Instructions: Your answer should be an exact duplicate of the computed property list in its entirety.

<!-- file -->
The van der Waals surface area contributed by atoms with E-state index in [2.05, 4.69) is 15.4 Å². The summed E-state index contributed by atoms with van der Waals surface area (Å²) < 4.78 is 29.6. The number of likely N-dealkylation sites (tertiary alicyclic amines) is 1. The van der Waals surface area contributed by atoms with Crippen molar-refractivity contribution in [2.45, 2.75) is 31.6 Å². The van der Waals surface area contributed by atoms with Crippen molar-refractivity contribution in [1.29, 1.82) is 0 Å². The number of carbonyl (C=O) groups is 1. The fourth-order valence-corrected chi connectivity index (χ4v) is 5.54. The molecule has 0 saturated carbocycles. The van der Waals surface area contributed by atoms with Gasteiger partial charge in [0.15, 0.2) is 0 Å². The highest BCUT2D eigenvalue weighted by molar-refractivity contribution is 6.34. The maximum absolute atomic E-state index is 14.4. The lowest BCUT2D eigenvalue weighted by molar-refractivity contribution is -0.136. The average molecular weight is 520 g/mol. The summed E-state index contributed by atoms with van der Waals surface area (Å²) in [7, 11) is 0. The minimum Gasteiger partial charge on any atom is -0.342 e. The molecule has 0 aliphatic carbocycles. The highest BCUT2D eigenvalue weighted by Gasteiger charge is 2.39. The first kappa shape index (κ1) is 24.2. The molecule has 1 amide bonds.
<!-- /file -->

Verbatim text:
The van der Waals surface area contributed by atoms with E-state index in [2.05, 4.69) is 15.4 Å². The summed E-state index contributed by atoms with van der Waals surface area (Å²) < 4.78 is 29.6. The number of likely N-dealkylation sites (tertiary alicyclic amines) is 1. The van der Waals surface area contributed by atoms with Crippen molar-refractivity contribution in [2.45, 2.75) is 31.6 Å². The van der Waals surface area contributed by atoms with Crippen molar-refractivity contribution in [1.29, 1.82) is 0 Å². The number of carbonyl (C=O) groups is 1. The fourth-order valence-corrected chi connectivity index (χ4v) is 5.54. The molecule has 0 saturated carbocycles. The van der Waals surface area contributed by atoms with Gasteiger partial charge in [0.15, 0.2) is 0 Å². The highest BCUT2D eigenvalue weighted by molar-refractivity contribution is 6.34. The maximum absolute atomic E-state index is 14.4. The lowest BCUT2D eigenvalue weighted by molar-refractivity contribution is -0.136. The average molecular weight is 520 g/mol. The summed E-state index contributed by atoms with van der Waals surface area (Å²) in [7, 11) is 0. The minimum Gasteiger partial charge on any atom is -0.342 e. The molecule has 0 aliphatic carbocycles. The highest BCUT2D eigenvalue weighted by Gasteiger charge is 2.39. The first kappa shape index (κ1) is 24.2. The molecule has 1 amide bonds.